The other thing I noticed was that the view using the inside mirror was pretty blurry.  I took a swipe at it with a cloth and though that helped it was far from correct.  After I got the car back in Seattle, I took the front cover off the mirror.  You can't remove the whole mirror as it's glued to the windshield (not true, see below).  But with the front off, I was able to clean both the mirror and the glass front.  That helped, but the silvering on the mirror is old and still left some fuzziness.  I decided to put it back together with the original mirror as the cleaning did help quite a bit.  However, in trying to put everything back in place, I managed to drop the mirror and break it.

So now I had no choice but to replace it.  My wife found a small mirror of the right thickness and she cut a new one for the car from that.  However, one of the cuts was too straight so it didn't quite look right.  There wasn't enough of that mirror to cut another one, so she looked around for another source.  We had a medicine cabinet that she never liked and when taken off, that mirror was also the right thickness.  Now I not only had to get the mirror done, but repair the wall where the cabinet was and install a new one.  This time the pattern was done more accurately so the outline was much closer.  The corners really can't be cut with a glass cutter, so I tried to think of a way to grind or file them to the right profile.  I remembered that I have a small wet grinding wheel designed to sharpen chisels, planes, etc.  I tried a sample of the mirror on it and found that I could safely grind the corners to the right profile without it breaking.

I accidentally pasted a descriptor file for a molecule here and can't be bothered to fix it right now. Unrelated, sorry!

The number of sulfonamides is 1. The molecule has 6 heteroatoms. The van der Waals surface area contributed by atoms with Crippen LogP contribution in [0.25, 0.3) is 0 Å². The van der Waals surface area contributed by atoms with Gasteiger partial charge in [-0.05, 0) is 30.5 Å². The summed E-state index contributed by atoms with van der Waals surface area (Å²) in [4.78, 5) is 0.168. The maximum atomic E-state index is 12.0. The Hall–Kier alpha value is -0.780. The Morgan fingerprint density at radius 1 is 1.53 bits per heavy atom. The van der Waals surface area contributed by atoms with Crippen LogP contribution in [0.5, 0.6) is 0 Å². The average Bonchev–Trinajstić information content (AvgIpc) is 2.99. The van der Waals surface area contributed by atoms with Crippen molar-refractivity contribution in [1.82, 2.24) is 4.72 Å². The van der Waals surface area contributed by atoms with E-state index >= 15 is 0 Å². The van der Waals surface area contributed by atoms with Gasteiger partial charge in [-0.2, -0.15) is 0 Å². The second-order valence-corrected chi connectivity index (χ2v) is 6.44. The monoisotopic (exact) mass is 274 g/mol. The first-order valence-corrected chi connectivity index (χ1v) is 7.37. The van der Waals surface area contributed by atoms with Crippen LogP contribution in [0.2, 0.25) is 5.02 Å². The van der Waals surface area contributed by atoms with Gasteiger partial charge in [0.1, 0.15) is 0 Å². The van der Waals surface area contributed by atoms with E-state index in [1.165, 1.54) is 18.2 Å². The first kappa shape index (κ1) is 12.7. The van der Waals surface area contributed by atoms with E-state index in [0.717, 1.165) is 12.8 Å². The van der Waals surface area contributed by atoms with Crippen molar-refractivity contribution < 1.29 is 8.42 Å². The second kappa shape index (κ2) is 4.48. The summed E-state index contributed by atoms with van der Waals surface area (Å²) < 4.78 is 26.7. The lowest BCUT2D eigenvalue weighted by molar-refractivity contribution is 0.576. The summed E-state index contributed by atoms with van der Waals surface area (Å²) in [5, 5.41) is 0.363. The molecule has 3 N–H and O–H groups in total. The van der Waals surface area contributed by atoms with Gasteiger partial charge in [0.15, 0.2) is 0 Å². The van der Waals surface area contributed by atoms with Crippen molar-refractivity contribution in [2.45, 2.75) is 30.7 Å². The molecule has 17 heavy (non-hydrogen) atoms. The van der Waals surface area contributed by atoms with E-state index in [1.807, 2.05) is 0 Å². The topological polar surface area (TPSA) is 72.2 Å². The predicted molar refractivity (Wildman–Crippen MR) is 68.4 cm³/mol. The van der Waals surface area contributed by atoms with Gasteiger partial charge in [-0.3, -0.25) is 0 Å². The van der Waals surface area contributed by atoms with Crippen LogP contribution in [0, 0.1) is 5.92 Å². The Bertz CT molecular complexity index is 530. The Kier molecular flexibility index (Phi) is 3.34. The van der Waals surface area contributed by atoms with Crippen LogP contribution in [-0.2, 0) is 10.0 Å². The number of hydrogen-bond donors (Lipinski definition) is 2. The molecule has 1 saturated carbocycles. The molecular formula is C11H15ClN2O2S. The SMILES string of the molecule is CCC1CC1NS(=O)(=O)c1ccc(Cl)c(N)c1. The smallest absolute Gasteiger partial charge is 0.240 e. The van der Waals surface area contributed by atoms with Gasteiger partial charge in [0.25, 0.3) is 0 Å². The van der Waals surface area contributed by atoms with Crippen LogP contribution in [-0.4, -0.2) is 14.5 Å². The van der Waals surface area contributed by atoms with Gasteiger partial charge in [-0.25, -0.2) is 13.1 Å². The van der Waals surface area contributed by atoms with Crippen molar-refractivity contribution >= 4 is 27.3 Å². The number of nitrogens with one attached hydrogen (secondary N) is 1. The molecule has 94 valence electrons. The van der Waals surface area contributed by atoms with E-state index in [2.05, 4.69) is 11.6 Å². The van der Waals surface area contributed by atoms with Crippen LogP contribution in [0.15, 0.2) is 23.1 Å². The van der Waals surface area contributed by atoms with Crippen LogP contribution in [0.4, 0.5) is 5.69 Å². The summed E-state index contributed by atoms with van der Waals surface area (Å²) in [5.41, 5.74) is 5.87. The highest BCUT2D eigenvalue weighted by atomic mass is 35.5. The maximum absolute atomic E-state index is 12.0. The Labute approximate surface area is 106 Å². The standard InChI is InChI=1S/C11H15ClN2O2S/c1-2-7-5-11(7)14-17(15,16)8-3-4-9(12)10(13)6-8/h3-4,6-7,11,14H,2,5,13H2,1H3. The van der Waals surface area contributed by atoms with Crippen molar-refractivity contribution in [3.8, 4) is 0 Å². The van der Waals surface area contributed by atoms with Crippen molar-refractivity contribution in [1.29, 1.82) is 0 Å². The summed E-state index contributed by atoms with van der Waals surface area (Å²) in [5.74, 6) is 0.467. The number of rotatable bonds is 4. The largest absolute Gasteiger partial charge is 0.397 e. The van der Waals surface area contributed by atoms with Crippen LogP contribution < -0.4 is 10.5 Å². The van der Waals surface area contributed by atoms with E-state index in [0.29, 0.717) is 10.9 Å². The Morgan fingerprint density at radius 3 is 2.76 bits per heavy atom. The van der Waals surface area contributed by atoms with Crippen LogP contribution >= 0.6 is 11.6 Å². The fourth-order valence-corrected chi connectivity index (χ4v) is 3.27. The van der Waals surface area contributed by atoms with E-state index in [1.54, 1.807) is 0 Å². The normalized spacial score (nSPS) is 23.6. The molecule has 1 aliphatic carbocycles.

Then it was just a case of scribing the exact outline onto the back of the new mirror using the taped together old mirror and grinding away everything outside of the line.  After that was done, my wife took the new mirror and figured out how to put everything together without dropping it like I did.  Now I have a better chance of seeing the police before they see me.

Well, it turns out that the interior mirror does come off the windshield.  I was trying to reach something in the passenger foot well from the driver's seat and hit it with my head.  Not exactly the way I wanted to figure this out, as the mirror came off, leaving the mount on the window and a fitting on the mirror stalk that fits into it.  You can see a spring clip in the hole that holds the stalk in place.

Of course, when the mirror fell, it fell hit the gear shift knob and broke the front glass.

At least, this is plain glass and I didn't have to worry about the thickness (I thought at the time).  The front of the frame with the glass comes off by prying on the lower edge with a screwdriver. Same process to make the new glass, tape the pieces together, trace the edge, cut and then grind until it fits.


At the top the glass is held in the frame front by a couple of rubber pads.  Once these are removed, the glass can be inserted and the pads replaced.  At the bottom, there are a couple of flanges that keep the glass in place.  When I went to put the new glass in, I found out that it was a little thicker than the original glass and I had to use a Dremel to thin the flanges.


I cleaned both the mirror and both sides of the glass before popping the frame front back on the body.

Re-installing the mirror simply requires a hard push on the base to clip the mirror stalk back into the mount on the windshield.